Brighton-based search engine Mojeek which provides alternative to Google reaches major milestone

A search engine with roots in Brighton, which provides internet users with an alternative to Google, has reached four billion indexed pages – a major milestone for the company.

Wednesday, 30th June 2021, 10:43 am
Updated Wednesday, 30th June 2021, 10:58 am
Colin Hayhurst, CEO of Mojeek

Mojeek said it was a first time a search engine that does not track its users had reached this goal.

The company currently indexes over two million webpages a day – and this is set to increase as it installs and turns on new server capacity.

Colin Hayhurst, CEO at Mojeek, said: “Genuine search alternatives to Google are needed.

“With our own index we provide very different search results and without tracking users at all.

“All other international search engines track users and are based in the USA, Russia or China and as such reflect a national bias.”

The company has also recently released an updated, browser-like app for both iOS and Android.

Mojeek was based at The Sussex Innovation Centre at the University of Sussex campus before it moved to remote-working, and is a member of Wired Sussex.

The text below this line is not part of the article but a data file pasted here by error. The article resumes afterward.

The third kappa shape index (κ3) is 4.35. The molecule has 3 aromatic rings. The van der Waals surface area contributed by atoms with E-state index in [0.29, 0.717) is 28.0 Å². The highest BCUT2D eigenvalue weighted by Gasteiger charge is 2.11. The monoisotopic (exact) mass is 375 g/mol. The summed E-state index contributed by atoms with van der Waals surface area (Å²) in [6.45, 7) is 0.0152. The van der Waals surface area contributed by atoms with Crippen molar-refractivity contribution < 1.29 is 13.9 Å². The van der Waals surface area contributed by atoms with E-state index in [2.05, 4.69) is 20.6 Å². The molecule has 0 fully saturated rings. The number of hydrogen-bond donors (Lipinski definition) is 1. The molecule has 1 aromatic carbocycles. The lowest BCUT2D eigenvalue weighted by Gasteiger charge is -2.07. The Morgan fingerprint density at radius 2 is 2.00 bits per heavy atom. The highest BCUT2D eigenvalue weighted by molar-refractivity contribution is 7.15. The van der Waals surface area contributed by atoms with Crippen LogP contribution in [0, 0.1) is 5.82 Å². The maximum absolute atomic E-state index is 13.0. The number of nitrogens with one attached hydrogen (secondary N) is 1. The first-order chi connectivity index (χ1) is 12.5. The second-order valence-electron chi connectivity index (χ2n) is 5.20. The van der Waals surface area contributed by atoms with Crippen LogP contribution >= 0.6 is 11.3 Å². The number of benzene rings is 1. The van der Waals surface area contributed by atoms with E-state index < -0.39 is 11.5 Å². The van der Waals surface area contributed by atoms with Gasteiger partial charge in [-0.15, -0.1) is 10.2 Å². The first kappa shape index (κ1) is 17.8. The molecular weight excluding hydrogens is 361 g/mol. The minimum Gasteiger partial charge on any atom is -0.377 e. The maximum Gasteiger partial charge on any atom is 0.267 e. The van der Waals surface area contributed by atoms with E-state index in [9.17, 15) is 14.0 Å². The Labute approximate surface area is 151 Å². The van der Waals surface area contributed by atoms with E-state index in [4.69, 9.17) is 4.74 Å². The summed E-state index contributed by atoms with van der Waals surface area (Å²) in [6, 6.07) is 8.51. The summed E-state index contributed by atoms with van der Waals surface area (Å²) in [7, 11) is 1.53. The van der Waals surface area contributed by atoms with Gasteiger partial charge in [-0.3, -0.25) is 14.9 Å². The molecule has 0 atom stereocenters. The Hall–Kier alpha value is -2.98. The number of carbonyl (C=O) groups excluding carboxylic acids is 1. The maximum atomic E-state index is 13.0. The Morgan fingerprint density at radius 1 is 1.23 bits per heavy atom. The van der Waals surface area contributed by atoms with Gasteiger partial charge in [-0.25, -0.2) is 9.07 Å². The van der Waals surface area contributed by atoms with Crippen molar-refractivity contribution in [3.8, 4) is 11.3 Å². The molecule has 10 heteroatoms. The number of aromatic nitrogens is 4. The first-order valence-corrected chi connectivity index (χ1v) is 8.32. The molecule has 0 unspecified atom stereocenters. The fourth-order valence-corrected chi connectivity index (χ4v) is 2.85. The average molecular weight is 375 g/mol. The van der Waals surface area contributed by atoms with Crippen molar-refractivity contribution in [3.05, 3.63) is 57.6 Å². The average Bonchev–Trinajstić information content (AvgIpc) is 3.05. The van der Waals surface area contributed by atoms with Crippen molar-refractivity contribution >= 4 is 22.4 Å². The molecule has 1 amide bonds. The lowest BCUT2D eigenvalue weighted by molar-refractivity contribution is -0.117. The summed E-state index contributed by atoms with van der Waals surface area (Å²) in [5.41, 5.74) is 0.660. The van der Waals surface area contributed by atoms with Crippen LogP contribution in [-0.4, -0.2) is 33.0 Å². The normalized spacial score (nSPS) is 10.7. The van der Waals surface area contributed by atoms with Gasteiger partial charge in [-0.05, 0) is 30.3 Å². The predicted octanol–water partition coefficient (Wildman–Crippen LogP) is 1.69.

Mr Hayhurst said Mojeek was the only company that provides search results independent from those of ‘Big Tech’.

“The choices we make are massively influenced by the search filters and feeds of Big Tech companies,” he said.

“Alternatives for how we choose are needed more than ever and particularly so in the 2020s.

“Unlike other smaller companies we have our own general index and search engine.

“Mojeek also does not track you, nor collect data.

“When tracking is not used, the ranking of results will be obtained using objective factors.

“Mojeek is arguably unique in this respect.

“Google and Bing rank results based on data that it has collected or inferred about you.

“These inferences can come from cookies, aggregated data and machine learning (AI) algorithms.

“Tracking, data collection, and ranking practices by Big Tech has led to the prevalence of what is now recognised as surveillance capitalism.”